SoCal Water Giant Will Redo Delta Tunnels Vote Amid Pushback

The Delta viewed from above Sherman Island, with the Sacramento River above and San Joaquin River below.

(CN) – Dodging claims that it violated open government and transparency laws before voting to spend $10 billion on a contentious water project, California’s largest water supplier said Thursday it will vote again.

Despite acknowledging that some of its board members privately discussed the contentious project known as the Delta Tunnels before a critical April vote, Metropolitan Water District of Southern California insists it didn’t violate the state’s revered Brown Act.

Hoping to shoo away complaints about the April 10 vote from environmentalists and free speech advocates, the water district which serves approximately 19 million residents says it will hold another public vote in Los Angeles on July 10.

The vote figures to be nothing more than a procedural façade and produce the same outcome, as more water agencies have hopped on board to help fund the estimated $16.7 billion water infrastructure project since the vote.

“Metropolitan acknowledges that some members of the board engaged in private communications and stated their own perspectives to other members of the board in advance of the April 10 meeting,” Metropolitan counsel Marcia Scully said in a memo to Food & Water Watch and the First Amendment Coalition. “Nevertheless, to ensure that there is no question concerning the validity of the board’s consideration…Metropolitan has decided that this matter will be presented to the board of directors anew for consideration.”

California’s landmark Brown Act ensures public access to local government hearings and limits private communication between members before voting on items. The act was passed in 1953 and is a companion to the Bagley-Keene Act regulating state government meetings.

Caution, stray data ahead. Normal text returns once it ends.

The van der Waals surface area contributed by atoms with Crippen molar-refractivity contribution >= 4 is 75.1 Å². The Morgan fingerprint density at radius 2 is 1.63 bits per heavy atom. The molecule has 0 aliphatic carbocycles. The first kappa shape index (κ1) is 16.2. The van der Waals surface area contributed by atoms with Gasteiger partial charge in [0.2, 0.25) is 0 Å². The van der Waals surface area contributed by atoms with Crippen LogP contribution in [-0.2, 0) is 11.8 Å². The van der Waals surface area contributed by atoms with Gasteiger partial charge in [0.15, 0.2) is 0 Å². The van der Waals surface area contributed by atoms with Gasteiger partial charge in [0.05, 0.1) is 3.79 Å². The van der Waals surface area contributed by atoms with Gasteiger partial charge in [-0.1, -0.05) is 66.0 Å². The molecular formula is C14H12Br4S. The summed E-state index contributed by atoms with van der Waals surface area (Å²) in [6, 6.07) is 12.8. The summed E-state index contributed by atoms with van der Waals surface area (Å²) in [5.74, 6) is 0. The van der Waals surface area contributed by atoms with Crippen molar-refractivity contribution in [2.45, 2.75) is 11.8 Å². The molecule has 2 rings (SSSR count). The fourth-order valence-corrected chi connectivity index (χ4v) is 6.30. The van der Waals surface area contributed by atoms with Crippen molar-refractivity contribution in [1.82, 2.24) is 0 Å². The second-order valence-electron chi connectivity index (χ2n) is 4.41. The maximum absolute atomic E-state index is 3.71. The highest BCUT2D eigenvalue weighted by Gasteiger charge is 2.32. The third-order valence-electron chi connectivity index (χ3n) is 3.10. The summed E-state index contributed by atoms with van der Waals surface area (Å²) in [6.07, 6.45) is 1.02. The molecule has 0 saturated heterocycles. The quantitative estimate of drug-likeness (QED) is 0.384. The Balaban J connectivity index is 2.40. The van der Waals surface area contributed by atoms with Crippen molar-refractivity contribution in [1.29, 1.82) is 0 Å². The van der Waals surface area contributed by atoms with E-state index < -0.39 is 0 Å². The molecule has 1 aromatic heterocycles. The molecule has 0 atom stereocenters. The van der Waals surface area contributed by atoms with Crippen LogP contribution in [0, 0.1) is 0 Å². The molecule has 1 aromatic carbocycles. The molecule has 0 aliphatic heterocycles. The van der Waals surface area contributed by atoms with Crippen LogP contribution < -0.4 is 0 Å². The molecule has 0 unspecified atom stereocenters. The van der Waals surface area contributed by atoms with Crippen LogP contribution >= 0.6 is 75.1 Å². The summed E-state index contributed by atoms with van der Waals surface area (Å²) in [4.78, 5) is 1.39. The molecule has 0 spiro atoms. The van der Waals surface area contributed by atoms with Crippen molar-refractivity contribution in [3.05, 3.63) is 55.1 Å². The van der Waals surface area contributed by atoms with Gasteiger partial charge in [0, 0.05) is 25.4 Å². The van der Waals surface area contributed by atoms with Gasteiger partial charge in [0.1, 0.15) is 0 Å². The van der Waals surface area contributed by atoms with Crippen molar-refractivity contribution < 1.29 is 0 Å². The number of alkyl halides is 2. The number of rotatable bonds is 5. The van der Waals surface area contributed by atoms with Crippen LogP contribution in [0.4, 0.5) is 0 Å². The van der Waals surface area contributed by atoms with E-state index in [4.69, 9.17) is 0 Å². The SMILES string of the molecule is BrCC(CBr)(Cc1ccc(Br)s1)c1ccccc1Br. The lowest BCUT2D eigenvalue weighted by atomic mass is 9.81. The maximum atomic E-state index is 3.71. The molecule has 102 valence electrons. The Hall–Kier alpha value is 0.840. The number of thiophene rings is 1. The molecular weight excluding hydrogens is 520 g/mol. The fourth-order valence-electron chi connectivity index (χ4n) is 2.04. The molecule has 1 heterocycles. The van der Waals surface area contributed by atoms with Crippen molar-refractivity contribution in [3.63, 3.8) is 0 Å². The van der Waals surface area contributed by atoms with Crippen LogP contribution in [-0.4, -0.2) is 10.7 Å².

David Snyder, executive director of the First Amendment Coalition, says the powerful agency is talking from “both sides of its mouth.”

“We disagree that they didn’t violate the Brown Act and the fact that they decided to re-vote shows that they understand they didn’t do this correctly,” Snyder said in a phone interview.

In the April vote, Metropolitan’s board agreed to pay for the bulk of the water project officially called the California WaterFix.

The project, opposed by environmentalists but championed by Gov. Jerry Brown, calls for two 35-mile tunnels under the Sacramento-San Joaquin River Delta. The tunnels would funnel water around the West Coast’s largest estuary to farmers and cities in the south, including Los Angeles.

The environmental group Food & Water Watch filed a complaint along with the First Amendment Coalition following the vote. It scoffed at Metropolitan’s response Thursday, saying “it’s too bad we have to enforce Metro to follow the law.”

“Metro very clearly violated the Brown Act,” said Brenna Norton, Food & Water Watch organizer. “This is just a tacit admission that they made this multibillion-dollar decision behind closed doors.”

In its 9-page memo, Metropolitan said board members that talked in private about the WaterFix had already previously voted in favor of funding the project so the private conversations didn’t influence the consequential vote.

Furthermore, the memo said holding a do-over remedies the groups’ complaints and that any further legal action would be “both premature and moot.”

But the groups aren’t satisfied with Metropolitan’s front.

“There’s going to be many efforts to stop the tunnels and this is just a small part of many they can expect,” Norton promised. “This just shows how this agency operates in the shadowy-secrets and doesn’t really care if the public is locked out.”

%d bloggers like this: